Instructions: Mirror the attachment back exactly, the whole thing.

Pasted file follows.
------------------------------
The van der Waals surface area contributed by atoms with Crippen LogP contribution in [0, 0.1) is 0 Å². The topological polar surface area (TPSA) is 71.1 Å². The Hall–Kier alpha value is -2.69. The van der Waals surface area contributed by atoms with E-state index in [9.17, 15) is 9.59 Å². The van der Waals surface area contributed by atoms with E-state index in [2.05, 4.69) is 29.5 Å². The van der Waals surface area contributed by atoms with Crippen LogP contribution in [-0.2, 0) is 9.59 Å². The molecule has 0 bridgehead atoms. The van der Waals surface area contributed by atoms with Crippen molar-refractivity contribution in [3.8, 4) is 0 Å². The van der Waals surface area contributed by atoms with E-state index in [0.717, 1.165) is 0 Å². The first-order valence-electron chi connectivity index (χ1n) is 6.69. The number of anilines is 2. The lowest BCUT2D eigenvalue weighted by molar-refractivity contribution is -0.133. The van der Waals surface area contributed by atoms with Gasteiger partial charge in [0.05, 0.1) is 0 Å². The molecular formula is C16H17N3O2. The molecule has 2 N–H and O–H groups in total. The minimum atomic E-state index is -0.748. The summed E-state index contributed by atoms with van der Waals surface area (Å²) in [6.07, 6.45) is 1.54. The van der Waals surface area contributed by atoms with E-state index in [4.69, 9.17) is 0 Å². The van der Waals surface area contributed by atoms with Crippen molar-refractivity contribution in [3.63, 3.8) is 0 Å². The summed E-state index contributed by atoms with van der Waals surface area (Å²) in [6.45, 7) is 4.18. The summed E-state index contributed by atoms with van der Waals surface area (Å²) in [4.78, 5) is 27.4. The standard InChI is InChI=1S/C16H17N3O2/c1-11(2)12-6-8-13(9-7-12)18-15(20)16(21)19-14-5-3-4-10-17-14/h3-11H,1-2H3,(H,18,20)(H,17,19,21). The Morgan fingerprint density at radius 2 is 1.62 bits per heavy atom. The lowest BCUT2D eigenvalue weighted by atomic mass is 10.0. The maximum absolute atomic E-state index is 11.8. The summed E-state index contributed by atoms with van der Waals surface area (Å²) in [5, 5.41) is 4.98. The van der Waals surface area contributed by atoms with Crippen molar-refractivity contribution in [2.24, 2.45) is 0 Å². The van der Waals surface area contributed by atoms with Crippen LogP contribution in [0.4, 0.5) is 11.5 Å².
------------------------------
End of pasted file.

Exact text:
The van der Waals surface area contributed by atoms with Crippen LogP contribution in [0, 0.1) is 0 Å². The topological polar surface area (TPSA) is 71.1 Å². The Hall–Kier alpha value is -2.69. The van der Waals surface area contributed by atoms with E-state index in [9.17, 15) is 9.59 Å². The van der Waals surface area contributed by atoms with E-state index in [2.05, 4.69) is 29.5 Å². The van der Waals surface area contributed by atoms with Crippen LogP contribution in [-0.2, 0) is 9.59 Å². The molecule has 0 bridgehead atoms. The van der Waals surface area contributed by atoms with Crippen molar-refractivity contribution in [3.8, 4) is 0 Å². The van der Waals surface area contributed by atoms with E-state index in [0.717, 1.165) is 0 Å². The first-order valence-electron chi connectivity index (χ1n) is 6.69. The number of anilines is 2. The lowest BCUT2D eigenvalue weighted by molar-refractivity contribution is -0.133. The van der Waals surface area contributed by atoms with Gasteiger partial charge in [0.05, 0.1) is 0 Å². The molecular formula is C16H17N3O2. The molecule has 2 N–H and O–H groups in total. The minimum atomic E-state index is -0.748. The summed E-state index contributed by atoms with van der Waals surface area (Å²) in [6.07, 6.45) is 1.54. The van der Waals surface area contributed by atoms with E-state index in [4.69, 9.17) is 0 Å². The van der Waals surface area contributed by atoms with Crippen molar-refractivity contribution in [3.63, 3.8) is 0 Å². The summed E-state index contributed by atoms with van der Waals surface area (Å²) in [6.45, 7) is 4.18. The summed E-state index contributed by atoms with van der Waals surface area (Å²) in [4.78, 5) is 27.4. The standard InChI is InChI=1S/C16H17N3O2/c1-11(2)12-6-8-13(9-7-12)18-15(20)16(21)19-14-5-3-4-10-17-14/h3-11H,1-2H3,(H,18,20)(H,17,19,21). The Morgan fingerprint density at radius 2 is 1.62 bits per heavy atom. The lowest BCUT2D eigenvalue weighted by atomic mass is 10.0. The maximum absolute atomic E-state index is 11.8. The summed E-state index contributed by atoms with van der Waals surface area (Å²) in [5, 5.41) is 4.98. The van der Waals surface area contributed by atoms with Crippen molar-refractivity contribution in [2.24, 2.45) is 0 Å². The van der Waals surface area contributed by atoms with Crippen LogP contribution in [0.4, 0.5) is 11.5 Å².